Mathematical card tricks
Martin Gardner's 1956 classic Mathematics, Magic and Mystery (Dover) was the first book targeted at a mathematical audience to gather in one place some of the great mathematics-based card (and other magic) tricks. Bill Simon's Mathematical Magic (Dover) from 1964 was second. Starting in the 1950's, and continuing without a break well into the 1980s, Gardner's enormously popular Scientific American column proved to be the perfect vehicle for further expositions along the same lines. Many of these columns on card tricks were given additional visibility over the past four decades in fifteen book collections (with another one on the way soon!). Gardner's recent Mental Magic (Sterling, 1999) book for children, and his ``Modeling Mathematics with Playing Cards'' article in the May, 2000 issue of Mathematics Magazine, are also well worth exploring.
Additional relevant tricks can be found in several excellent books by Karl Fulves (also published by Dover), and numerous slim volumes by Bob Longe (Sterling). Harder to find -- but certainly available from any good specialty magic dealer -- are Steve Beam's impressive Semi-Automatic Card Tricks books (Trapdoor Productions), which also contain routines of interest to the mathematically minded.
Much of the material contained here was originally organized in connection with a March 2000 MAA short course entitled ``An Introduction to Mathematical Card Tricks,'' given jointly with Jeffrey Ehme of Spelman College at the 79th Annual MAA Southeastern Section Meeting, UNC Charlotte, Charlotte, North Carolina.
We are very grateful to Martin Gardner for graciously allowing us to reproduce some of the tricks he has written about in the past, and to Gathering for Gardner co-organizer Tom Rodgers of Atlanta for his generosity with magical contacts. Special thanks go to Magic Castle librarian and magic inventor Gordon Bean, and author and magic inventor Steve Beam for input on the history and origins of some of the tricks. Thanks to Jen Chang and the Center for Experimental and Constructive Mathematics for permission to use their card-face images. Thanks also to Ron Gould and Pete Winkler, and especially to Paul Zorn of St. Olaf's College, who unwittingly got us started on this journey over a microbrewed beer during a recent Joint Winter Meeting.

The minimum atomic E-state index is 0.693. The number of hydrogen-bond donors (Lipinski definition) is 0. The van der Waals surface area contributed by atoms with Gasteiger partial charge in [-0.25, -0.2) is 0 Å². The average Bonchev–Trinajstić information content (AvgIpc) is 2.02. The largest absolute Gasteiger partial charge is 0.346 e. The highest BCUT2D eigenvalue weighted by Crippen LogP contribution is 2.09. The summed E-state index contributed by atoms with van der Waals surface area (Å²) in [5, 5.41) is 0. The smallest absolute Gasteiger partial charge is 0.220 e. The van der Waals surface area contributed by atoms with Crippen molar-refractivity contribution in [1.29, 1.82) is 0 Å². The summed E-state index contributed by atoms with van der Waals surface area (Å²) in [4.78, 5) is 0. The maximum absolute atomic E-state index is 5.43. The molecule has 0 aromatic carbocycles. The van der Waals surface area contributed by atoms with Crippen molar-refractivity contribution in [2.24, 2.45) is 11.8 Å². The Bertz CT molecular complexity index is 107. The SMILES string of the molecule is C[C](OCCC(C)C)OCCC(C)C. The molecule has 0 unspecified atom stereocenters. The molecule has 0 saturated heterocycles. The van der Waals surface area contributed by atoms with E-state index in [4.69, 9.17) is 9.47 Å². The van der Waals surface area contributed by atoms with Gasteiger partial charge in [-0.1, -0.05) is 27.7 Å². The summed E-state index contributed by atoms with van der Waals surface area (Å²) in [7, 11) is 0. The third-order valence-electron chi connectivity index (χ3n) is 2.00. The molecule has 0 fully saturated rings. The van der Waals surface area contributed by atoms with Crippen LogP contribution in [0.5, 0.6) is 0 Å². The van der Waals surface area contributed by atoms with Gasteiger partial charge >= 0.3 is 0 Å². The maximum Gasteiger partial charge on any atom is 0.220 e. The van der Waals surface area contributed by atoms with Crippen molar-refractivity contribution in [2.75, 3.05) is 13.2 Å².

Mathematically-based card tricks can be used to liven up many mathematics classes, from precalculus and discrete math to abstract algebra, number theory and probability. Even better, such tricks are invaluable as a tool for convincing non-mathematics students that math can be fun and, moreover, forms the basis for certain ``real'' magic tricks (the sort some entertainers do for a living). Perhaps, by exposing students to a few tricks along these lines, we can instill them a healthy balance of respect (for the performance and entertainment aspects) and scepticism (every trick has a logical explanation) for things magical! This fits in well with the philosophy of any mathematics course which aim to equip students with quantitavive reasoning and quantitative literacy skills.
The person you perform a trick for, who often assists in some way, is usually referred to as the victim. There are four basic card handling skills needed to perform the tricks considered here: peeking, cutting, overhand shuffling, and riffle shuffling. If these sound familiar, you are ready to proceed to the first trick. Otherwise, click on the link above.
Please see Tips of the trade for some important words of
advice on magic performance and ethics. In particular, remember the
If you are performing for a ``lay audience,'' you really should think twice before divulging how a trick works. If you are performing for intellectually curious spectators, such as colleagues or motivated students, it's different. Give people hints and let them work out some of it themselves, it's far more rewarding than being handed the whole trick on a plate. This applies to you too! -- try to work out the tricks as you go along, you'll be glad you did!
It is also a mistake, in general, to repeat a trick for an audience, even if asked to. There are exceptions, of course, which we note.